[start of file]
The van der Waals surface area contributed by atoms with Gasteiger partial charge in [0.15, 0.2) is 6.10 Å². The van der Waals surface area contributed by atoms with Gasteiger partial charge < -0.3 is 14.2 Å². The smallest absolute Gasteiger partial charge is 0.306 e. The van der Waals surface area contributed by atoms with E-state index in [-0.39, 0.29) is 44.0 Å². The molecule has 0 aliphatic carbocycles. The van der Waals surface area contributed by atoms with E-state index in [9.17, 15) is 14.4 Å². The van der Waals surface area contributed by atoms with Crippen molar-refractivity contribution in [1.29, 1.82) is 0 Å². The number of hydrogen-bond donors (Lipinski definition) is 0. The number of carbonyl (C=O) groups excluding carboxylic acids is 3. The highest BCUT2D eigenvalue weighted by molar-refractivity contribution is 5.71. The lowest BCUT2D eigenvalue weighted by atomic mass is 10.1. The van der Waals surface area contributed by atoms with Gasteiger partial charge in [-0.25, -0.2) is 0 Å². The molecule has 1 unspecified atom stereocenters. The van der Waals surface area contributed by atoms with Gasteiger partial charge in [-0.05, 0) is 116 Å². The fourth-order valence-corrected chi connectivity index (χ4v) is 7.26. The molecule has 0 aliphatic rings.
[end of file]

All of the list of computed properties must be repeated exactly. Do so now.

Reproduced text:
The van der Waals surface area contributed by atoms with Gasteiger partial charge in [0.15, 0.2) is 6.10 Å². The van der Waals surface area contributed by atoms with Gasteiger partial charge < -0.3 is 14.2 Å². The smallest absolute Gasteiger partial charge is 0.306 e. The van der Waals surface area contributed by atoms with E-state index in [-0.39, 0.29) is 44.0 Å². The molecule has 0 aliphatic carbocycles. The van der Waals surface area contributed by atoms with E-state index in [9.17, 15) is 14.4 Å². The van der Waals surface area contributed by atoms with Crippen molar-refractivity contribution in [1.29, 1.82) is 0 Å². The number of hydrogen-bond donors (Lipinski definition) is 0. The number of carbonyl (C=O) groups excluding carboxylic acids is 3. The highest BCUT2D eigenvalue weighted by molar-refractivity contribution is 5.71. The lowest BCUT2D eigenvalue weighted by atomic mass is 10.1. The van der Waals surface area contributed by atoms with Gasteiger partial charge in [-0.25, -0.2) is 0 Å². The molecule has 1 unspecified atom stereocenters. The van der Waals surface area contributed by atoms with Gasteiger partial charge in [-0.05, 0) is 116 Å². The fourth-order valence-corrected chi connectivity index (χ4v) is 7.26. The molecule has 0 aliphatic rings.